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Horticulture

National Berry Crop Initiative

Specialty crops, such as fruits, vegetables, nuts, and berries, account for 50 percent of all crop-based agriculture, according to the USDA’s National Agriculture Statistics Service. Small fruits, including strawberries, blueberries, table grapes, blackberries, raspberries, cranberries, and currants, are high value horticultural crops used in both fresh and processed fruit markets. Berry crops have the potential to improve vision, fight cancer, and treat infections, but more research, education, and extension efforts are needed to determine the potential health benefits of these crops and to help inform producers and consumers about the benefits.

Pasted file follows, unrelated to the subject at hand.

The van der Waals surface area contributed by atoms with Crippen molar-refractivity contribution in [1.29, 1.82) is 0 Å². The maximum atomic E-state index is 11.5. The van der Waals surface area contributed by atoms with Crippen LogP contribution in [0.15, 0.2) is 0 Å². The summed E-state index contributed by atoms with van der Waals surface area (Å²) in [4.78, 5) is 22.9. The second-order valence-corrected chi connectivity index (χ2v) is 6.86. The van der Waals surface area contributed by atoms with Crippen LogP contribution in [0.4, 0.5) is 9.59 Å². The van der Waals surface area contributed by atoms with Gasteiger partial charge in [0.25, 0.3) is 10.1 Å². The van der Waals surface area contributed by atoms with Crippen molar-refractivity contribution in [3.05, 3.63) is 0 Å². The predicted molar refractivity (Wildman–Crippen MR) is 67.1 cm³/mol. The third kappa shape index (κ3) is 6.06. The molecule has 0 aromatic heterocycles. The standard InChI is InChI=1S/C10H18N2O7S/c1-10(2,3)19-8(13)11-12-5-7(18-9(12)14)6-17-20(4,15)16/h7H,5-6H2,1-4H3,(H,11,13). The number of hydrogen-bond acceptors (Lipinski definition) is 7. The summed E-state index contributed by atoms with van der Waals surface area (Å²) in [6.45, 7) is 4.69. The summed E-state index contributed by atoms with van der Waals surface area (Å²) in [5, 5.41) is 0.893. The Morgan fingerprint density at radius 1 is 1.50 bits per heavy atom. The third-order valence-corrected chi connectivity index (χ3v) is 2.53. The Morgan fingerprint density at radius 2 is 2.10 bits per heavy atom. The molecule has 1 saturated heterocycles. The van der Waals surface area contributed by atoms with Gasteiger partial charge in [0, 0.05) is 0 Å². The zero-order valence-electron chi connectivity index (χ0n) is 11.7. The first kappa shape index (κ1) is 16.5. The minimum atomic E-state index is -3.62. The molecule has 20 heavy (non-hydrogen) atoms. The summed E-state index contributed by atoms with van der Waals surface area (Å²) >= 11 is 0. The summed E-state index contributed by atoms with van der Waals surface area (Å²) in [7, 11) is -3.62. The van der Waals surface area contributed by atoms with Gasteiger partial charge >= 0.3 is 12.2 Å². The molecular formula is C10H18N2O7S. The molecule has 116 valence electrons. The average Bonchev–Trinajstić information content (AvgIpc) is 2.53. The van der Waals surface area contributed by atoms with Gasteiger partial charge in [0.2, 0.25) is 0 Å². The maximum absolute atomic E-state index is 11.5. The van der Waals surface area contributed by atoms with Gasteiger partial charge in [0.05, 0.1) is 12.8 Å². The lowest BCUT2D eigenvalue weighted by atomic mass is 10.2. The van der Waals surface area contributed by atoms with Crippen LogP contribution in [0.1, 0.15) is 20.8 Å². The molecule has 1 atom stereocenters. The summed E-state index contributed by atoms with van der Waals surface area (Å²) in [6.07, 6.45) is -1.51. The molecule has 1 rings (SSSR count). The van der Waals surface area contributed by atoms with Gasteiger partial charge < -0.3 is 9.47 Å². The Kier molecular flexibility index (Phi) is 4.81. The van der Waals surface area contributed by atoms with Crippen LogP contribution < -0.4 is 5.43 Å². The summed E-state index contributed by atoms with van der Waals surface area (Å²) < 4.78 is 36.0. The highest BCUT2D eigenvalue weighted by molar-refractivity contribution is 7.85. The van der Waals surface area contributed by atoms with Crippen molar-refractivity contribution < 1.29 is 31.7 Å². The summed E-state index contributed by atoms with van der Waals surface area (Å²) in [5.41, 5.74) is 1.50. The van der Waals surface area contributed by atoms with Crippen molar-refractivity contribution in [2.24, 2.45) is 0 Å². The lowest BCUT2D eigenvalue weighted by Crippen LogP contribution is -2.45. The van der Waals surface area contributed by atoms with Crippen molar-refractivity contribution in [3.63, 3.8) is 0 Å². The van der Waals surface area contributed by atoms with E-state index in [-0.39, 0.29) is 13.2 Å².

NIFA and the National Berry Crop Initiative are working together to develop a strategic research and extension plan for berry crops. The strategic plan will help inform state and federal funding agencies on how to best serve this group of stakeholders. A workshop to refine a draft strategic plan will be held immediately prior to the annual meeting of the North Central Coordinating Committee 022 (NCCC022, formerly NCR022) in Geneva, NY. NCCC022 is a multi-state working group focused on small fruit research and extension. The workshop will bring together growers, industry representatives, and research and extension faculty from across the country. Dates for the workshop are October 25-26, 2005. There will be a get-to-know-you social at the workshop hotel on the evening of October 24. Courtney Weber and Marvin Pritts from Cornell University are serving as local arrangement hosts. For more information, contact Tom Bewick, NIFA National Program Leader for horticulture.

 

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